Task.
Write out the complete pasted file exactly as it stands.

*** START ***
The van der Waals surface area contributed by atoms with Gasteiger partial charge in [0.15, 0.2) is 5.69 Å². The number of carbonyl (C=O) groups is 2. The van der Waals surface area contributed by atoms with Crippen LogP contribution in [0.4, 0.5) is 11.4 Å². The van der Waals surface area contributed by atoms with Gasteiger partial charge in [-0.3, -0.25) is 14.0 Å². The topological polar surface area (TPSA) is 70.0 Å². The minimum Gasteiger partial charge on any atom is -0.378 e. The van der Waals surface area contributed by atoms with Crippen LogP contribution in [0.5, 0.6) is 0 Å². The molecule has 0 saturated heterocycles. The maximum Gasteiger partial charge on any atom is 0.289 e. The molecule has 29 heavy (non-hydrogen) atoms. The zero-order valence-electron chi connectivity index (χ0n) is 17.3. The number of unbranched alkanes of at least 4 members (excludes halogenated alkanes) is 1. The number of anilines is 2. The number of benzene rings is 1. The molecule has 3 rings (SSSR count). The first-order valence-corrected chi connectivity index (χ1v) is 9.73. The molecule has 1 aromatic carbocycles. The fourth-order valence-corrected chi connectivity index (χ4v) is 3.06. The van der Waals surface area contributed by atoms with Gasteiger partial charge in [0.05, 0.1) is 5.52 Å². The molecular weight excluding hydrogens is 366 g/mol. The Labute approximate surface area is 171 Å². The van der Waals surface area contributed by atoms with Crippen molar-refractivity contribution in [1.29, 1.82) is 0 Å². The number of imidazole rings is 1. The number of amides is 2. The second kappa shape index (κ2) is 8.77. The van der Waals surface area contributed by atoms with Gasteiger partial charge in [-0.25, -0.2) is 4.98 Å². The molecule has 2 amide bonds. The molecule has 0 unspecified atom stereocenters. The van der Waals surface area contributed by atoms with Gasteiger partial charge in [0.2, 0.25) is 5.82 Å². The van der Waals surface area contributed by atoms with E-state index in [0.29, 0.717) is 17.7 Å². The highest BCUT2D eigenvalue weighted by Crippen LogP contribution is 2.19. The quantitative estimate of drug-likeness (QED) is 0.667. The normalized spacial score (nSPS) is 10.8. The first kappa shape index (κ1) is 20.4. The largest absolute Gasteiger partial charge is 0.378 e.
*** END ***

The van der Waals surface area contributed by atoms with Gasteiger partial charge in [0.15, 0.2) is 5.69 Å². The number of carbonyl (C=O) groups is 2. The van der Waals surface area contributed by atoms with Crippen LogP contribution in [0.4, 0.5) is 11.4 Å². The van der Waals surface area contributed by atoms with Gasteiger partial charge in [-0.3, -0.25) is 14.0 Å². The topological polar surface area (TPSA) is 70.0 Å². The minimum Gasteiger partial charge on any atom is -0.378 e. The van der Waals surface area contributed by atoms with Crippen LogP contribution in [0.5, 0.6) is 0 Å². The molecule has 0 saturated heterocycles. The maximum Gasteiger partial charge on any atom is 0.289 e. The molecule has 29 heavy (non-hydrogen) atoms. The zero-order valence-electron chi connectivity index (χ0n) is 17.3. The number of unbranched alkanes of at least 4 members (excludes halogenated alkanes) is 1. The number of anilines is 2. The number of benzene rings is 1. The molecule has 3 rings (SSSR count). The first-order valence-corrected chi connectivity index (χ1v) is 9.73. The molecule has 1 aromatic carbocycles. The fourth-order valence-corrected chi connectivity index (χ4v) is 3.06. The van der Waals surface area contributed by atoms with Gasteiger partial charge in [0.05, 0.1) is 5.52 Å². The molecular weight excluding hydrogens is 366 g/mol. The Labute approximate surface area is 171 Å². The van der Waals surface area contributed by atoms with Crippen molar-refractivity contribution in [1.29, 1.82) is 0 Å². The number of imidazole rings is 1. The number of amides is 2. The second kappa shape index (κ2) is 8.77. The van der Waals surface area contributed by atoms with Gasteiger partial charge in [-0.25, -0.2) is 4.98 Å². The molecule has 2 amide bonds. The molecule has 0 unspecified atom stereocenters. The van der Waals surface area contributed by atoms with Gasteiger partial charge in [0.2, 0.25) is 5.82 Å². The van der Waals surface area contributed by atoms with E-state index in [0.29, 0.717) is 17.7 Å². The highest BCUT2D eigenvalue weighted by Crippen LogP contribution is 2.19. The quantitative estimate of drug-likeness (QED) is 0.667. The normalized spacial score (nSPS) is 10.8. The first kappa shape index (κ1) is 20.4. The largest absolute Gasteiger partial charge is 0.378 e.